One of the greatest delicacies of the Northwest Native American diet was the oil of the tiny eulachon fish.
Native American fishermen placed their eulachon catch in large covered pits for several days. They then boiled the fish and scooped up the oil that collected on the surface.
Used to season dried fish, fruits, and berries, the oil was stored in special wooden bowls that were often carved with beautiful designs. Some bowls, now in museums, were so saturated that they still ooze oil even though they have not been used for more than 100 years.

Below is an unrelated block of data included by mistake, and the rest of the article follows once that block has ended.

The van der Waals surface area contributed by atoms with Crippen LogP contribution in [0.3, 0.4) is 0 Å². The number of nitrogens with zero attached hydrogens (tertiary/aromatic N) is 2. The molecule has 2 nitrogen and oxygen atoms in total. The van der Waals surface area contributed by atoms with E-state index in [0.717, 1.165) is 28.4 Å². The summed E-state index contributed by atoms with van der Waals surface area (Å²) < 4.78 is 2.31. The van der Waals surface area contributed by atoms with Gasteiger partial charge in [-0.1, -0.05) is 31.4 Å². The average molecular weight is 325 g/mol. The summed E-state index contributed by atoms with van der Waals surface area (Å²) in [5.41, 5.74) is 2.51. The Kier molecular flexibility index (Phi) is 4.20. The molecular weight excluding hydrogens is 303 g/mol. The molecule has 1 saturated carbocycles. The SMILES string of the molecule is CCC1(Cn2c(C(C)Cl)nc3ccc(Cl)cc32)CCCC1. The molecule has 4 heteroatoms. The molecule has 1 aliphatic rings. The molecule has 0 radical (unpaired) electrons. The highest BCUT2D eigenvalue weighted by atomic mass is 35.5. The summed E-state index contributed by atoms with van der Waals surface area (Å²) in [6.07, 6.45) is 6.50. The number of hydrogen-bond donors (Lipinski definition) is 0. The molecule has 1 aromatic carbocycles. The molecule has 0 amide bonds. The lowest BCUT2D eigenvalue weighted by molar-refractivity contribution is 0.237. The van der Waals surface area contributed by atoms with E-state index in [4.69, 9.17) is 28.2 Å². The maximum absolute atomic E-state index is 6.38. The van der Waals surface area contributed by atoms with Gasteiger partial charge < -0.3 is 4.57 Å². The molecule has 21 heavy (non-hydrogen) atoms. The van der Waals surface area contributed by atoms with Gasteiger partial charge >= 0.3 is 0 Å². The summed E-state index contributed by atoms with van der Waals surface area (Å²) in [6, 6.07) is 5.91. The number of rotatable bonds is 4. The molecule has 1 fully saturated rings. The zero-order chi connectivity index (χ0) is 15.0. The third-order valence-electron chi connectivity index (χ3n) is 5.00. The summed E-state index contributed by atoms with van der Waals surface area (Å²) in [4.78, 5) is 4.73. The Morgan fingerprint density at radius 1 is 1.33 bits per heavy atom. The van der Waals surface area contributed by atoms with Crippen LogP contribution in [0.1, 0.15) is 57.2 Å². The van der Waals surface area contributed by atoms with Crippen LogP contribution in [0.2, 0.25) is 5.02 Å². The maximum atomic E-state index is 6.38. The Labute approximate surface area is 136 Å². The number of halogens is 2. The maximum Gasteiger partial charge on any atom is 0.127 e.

Eulachon were also known as candlefish because Native Americans used these oily fish as torches. Once lit, a dried eulachon could burn like a candle for hours.